Campaign season is in full swing in Michigan as candidates gear up for the August primaries.
As part of a new weekly series called MichMash, Jake Neher and Cheyna Roth talk about whether state lawmakers will get anything done during the summer campaign season.
First thing’s first — if and when you see your local lawmakers wandering around your neighborhood knocking on doors, they might take exception to the suggestion that they’re on “summer break.”
“In-district work period,” state Senate Majority Leader Arlan Meekhof says, correcting reporters. “I’m going to get you guys trained on that before you leave,” he says with a chuckle.
“No you won’t,” one reporter responds (you’re in good company if you continue to use the “break” terminology).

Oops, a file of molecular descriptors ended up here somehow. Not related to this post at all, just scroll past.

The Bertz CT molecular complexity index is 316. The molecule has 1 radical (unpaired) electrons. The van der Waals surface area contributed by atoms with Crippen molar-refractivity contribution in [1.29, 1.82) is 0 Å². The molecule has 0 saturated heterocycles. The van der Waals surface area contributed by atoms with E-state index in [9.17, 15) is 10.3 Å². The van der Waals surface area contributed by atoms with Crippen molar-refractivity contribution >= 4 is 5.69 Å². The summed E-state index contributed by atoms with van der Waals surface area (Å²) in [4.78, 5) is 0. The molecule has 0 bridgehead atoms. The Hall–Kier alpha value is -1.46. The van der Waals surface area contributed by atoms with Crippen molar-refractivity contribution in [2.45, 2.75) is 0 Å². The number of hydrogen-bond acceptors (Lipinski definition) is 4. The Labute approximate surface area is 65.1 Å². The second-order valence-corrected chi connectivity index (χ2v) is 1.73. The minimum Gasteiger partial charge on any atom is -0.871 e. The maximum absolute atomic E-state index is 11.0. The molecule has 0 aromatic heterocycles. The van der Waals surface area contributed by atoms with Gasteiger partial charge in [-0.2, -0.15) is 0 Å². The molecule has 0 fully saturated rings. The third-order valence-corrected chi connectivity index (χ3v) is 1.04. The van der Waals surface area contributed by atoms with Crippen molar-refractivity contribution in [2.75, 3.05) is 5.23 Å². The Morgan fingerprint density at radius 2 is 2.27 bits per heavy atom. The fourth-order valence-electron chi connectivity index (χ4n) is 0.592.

Roth explains that an “in-district work period” *cough*SummerBreak*cough* is a time, usually around the holidays or over the summer, in which lawmakers stop their normal three-day-a-week session schedule in Lansing and go back to their home districts. It’s a time for them to work on constituent relations and re-connect with the issues that are most pressing in their home communities.
But this summer, we’re also in an election year. The August primaries are creeping up quickly. That means lawmakers will also be knocking doors and trying to get their message out as much as possible before voters head to the polls.
Neher and Roth say this is an opportunity for you, as a constituent and as a voter, to hold lawmakers accountable and have your voice heard on important issues.
Click on the audio player above to hear that conversation.